After 7 years of NetApp administration and implementation I have started looking for a new storage vendor that can “do it all” like NetApp has been able to do. Protocol support is a big deal in each of the environments I’ve worked in, but performance (IOPs and low-latency) are 2 things my existing NetApps haven’t been able to provide. The idea of adding capacity just to add performance is an antiquated way of thinking and NetApp just hasn’t been able to keep up with the evolving storage market.
I am starting a short series on Tegile setup and administration. Tegile came to us a couple of months ago and has impressed us from the very first conversation and all throughout our sizing and implementation. The box is simple to setup and administer and its performance is crushing our current NetApp.
This guide walks you through connecting the Tegile array to your vCenter server, installing the NFS VAAI Plugin, and setting the Tegile recommended values on the ESXi hosts. Once this is completed, you’ll be able to provision new volumes, resize existing volumes, create VM-aware storage snapshots as well as view storage performance of your VMs all from within the vSphere client.
1. Admin credentials to the Tegile and vCenter server
2. Dedicated service account in vCenter (I created an account called “ZebiAdmin”)
3. Root password for the ESXi hosts (required to set recommended values)
1. Connect to the web interface of the storage array and login with Admin credentials
a. Default username: admin
b. Default password: tegile
a. Host Name/IP address: Host name or IP of the vCenter server
b. Username: User account with admin access to vCenter
c. Password: Password for user account
d. Enable Quiesce: This needs to be checked if quiescing will be used at all (a VMware snapshot is taken during thestorage snapshot process for OS consistency). Can be toggled per snapshot job
5. Click “Test” to see if the connection is successful. If it is, the “Save” button will turn solid blue and can be clicked
6. Click “OK” to confirm enabling of quiesce on VMware
7. Once saved, click the green “Register” button to add the Tegile plugin to vCenter
8. Once the registration is successful, click “OK”
9. Login to the vSphere thick client (not the web client). Click the “Home” button then click on “Tegile Management” under “Solutions and Applications” (Click yes to proceed through any certificate warnings)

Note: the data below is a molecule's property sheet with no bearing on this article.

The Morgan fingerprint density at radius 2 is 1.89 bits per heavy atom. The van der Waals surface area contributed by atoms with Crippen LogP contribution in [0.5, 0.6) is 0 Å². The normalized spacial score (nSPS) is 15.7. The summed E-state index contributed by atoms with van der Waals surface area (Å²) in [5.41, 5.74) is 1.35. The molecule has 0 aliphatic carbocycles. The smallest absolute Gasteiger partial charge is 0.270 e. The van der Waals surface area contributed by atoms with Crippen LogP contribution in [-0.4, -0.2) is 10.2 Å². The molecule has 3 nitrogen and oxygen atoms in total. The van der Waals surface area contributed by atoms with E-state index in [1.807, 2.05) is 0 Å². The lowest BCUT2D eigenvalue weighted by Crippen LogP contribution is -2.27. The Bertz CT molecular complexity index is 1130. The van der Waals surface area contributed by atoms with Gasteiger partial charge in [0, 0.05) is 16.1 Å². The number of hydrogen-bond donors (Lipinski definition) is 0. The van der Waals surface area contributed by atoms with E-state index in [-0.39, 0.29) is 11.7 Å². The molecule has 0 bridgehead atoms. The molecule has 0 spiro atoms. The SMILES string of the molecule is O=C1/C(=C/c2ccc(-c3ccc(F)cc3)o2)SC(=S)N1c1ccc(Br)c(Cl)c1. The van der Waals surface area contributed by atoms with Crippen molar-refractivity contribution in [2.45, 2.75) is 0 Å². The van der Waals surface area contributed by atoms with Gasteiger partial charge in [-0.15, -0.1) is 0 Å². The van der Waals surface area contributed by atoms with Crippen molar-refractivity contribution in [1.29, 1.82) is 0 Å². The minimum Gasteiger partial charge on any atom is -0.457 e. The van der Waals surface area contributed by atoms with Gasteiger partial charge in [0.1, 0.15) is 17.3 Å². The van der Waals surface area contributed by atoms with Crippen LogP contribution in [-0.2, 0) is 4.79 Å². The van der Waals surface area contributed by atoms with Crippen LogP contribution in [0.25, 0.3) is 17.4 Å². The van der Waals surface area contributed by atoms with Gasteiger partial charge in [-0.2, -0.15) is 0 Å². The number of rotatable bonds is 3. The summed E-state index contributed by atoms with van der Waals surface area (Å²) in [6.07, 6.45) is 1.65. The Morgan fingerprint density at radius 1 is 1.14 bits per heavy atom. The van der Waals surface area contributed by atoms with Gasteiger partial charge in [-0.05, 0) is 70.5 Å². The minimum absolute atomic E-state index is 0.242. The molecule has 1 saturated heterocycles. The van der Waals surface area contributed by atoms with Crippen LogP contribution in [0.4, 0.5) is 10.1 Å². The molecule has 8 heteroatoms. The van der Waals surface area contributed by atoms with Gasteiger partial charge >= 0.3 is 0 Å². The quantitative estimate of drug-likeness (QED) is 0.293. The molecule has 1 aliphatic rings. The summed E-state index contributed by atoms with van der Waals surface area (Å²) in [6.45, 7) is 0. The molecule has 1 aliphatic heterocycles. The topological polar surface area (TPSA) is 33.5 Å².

10. Login to the Tegile web interface (Likely the same username and password as in step 1)
11. In this interface you’ll see a list of Datastores on the Tegile that are mounted on your ESXi hosts as well as real-time stats of your array, datastores, and VMs.
12. Click on “ESX Settings”
13. Select all the ESXi hosts and then click the Green Arrow icon to install/upgrade the VAAI NFS plugin on these hosts
14. After the install completes (may take 2-3 minutes), click the “Configuration” button for each host
15. Login to the ESXi host (likely “root” credentials)
16. NFS.MaxQueueDepth should be set to “32” and the rules for iSCSI and FC can be installed in this location. Click “Save” to enable these changes
17. After the NFS VAAI plugin has been installed and settings saved, reboot the host. Repeat for each host in vCenter.
a. The settings changes are immediate, but the NFS VAAI plugin requires a host reboot
The process is simple and straight forward. This same process on the NetApp requires the Virtual Storage Console plugin to be installed on a separate server and configured then registered on the vCenter side with much more configuration. Also, installing the NetApp NFS VAAI plugin on the hosts is done through vCenter Update Manager and has been downloaded separately from the NetApp support site. That being said, the Tegile solution is lacking some of the polish that NetApp provides. I would like to see recommended values of the ESXi hosts set all at once, as opposed to one host at a time. In addition, I’d like the Tegile to change NFS.MaxVolumes default value from 8 to something much higher like the NetApp (256).